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What's the most intelligent way to play the recent oil price crash?


muscleman
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Any thoughts?

1. Oil production companies: I am worries if the oil price can stay longer than those companies stay solvent. Look at today's nat gas producers!

2. Oil service companies: These companies will have much less business when OPEC decides to cut production. I expect US shale oil companies to cut production first and then OPEC will cut production. Therefore the oil service companies may experience a longer period of distress than oil production companies.

3. Oil consumers: Chemical companies and airlines and auto industry. It is probably already too late.

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Look at midstream and compression.  While growth in production will slow, midstream and compression plays are more dependent on volume than price, and I would expect volume to increase as the price decreases.  Can't move liquid and gas through a pipe without compression.

 

One caveat...although I like midstream, I would avoid the smaller plays that depend on collection/gathering systems for a substantial Amount of their cash flow.  I can only speak from my personal research, but it seems that mAny of the pipelines are built to address existing volume, while many of the collection/gathering systems are built based on projections for new well completions and projected oil/gas volumes.  Thus they may be more impacted by the slowdown in drilling new wells.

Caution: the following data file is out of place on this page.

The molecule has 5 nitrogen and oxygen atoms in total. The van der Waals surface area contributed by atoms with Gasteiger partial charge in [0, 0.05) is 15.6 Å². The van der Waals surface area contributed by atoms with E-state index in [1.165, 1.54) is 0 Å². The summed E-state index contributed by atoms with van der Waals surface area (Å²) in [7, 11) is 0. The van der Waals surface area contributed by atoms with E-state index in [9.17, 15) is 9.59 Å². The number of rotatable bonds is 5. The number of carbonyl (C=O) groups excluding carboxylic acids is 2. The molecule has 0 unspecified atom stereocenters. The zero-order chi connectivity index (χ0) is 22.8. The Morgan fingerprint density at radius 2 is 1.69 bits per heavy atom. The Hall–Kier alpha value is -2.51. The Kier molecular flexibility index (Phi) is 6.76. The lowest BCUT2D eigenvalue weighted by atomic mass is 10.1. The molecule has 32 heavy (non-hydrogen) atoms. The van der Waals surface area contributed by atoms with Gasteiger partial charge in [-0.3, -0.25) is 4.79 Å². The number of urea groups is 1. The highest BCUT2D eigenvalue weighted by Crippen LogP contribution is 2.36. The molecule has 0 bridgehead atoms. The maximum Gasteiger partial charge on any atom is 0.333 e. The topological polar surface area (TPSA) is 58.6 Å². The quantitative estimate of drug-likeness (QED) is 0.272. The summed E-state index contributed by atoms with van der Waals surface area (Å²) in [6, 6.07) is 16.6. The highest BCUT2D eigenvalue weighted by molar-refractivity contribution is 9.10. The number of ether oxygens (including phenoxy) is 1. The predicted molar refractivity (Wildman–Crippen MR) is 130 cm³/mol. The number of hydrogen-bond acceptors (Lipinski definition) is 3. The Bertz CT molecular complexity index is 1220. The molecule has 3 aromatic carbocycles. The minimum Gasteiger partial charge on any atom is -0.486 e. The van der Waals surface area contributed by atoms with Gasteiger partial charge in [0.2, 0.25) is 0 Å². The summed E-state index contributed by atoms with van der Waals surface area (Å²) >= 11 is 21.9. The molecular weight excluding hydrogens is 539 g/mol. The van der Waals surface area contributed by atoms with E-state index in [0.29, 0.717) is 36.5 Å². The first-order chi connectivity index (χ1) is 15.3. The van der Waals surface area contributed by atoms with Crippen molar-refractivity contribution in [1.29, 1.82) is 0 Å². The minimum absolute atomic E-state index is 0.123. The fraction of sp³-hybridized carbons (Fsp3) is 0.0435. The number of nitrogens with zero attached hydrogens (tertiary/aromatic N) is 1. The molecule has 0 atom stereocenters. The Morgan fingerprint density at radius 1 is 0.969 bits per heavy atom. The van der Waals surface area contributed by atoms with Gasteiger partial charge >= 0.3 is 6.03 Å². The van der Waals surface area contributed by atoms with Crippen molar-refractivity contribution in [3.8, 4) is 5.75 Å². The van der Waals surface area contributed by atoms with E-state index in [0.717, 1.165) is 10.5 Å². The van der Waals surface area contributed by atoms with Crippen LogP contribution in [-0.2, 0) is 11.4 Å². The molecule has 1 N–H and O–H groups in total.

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I would suggest looking at companies that have earnings from recurring revenue/maintenance contracts, as well as directly from O&G sector. And of course companies with little debt and strong cash flows. There are companies where the baby is being thrown out with the bath water.

 

I'd suggest looking at Enterprise Group, Macro Enterprises, and Emeco.

 

 

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My way of "playing" it is preparing for an economic slowdown. I raised my net cash position by shorting the Russell 2000 and even thought about buying treasuries (in the end I didn't consider it a good enough risk/reward bet, so I haven't done it).

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History would suggest that getting creative is unnecessary, and that buying XOM has always worked.

 

If it works, keep doing it. I have been writing the 89-, 90-, and 91-strike weekly puts. The premiums are nice and if I get put to I have a great entry price.

 

Boilermaker, Can you elaborate.  I was just looking at the list for the 90s for dec. 20.  Its $1.00.  Is this what you mean - really short term.  I guess it works okay until you get put to a few times and end up eating up your margin on XOM stock.  Tx.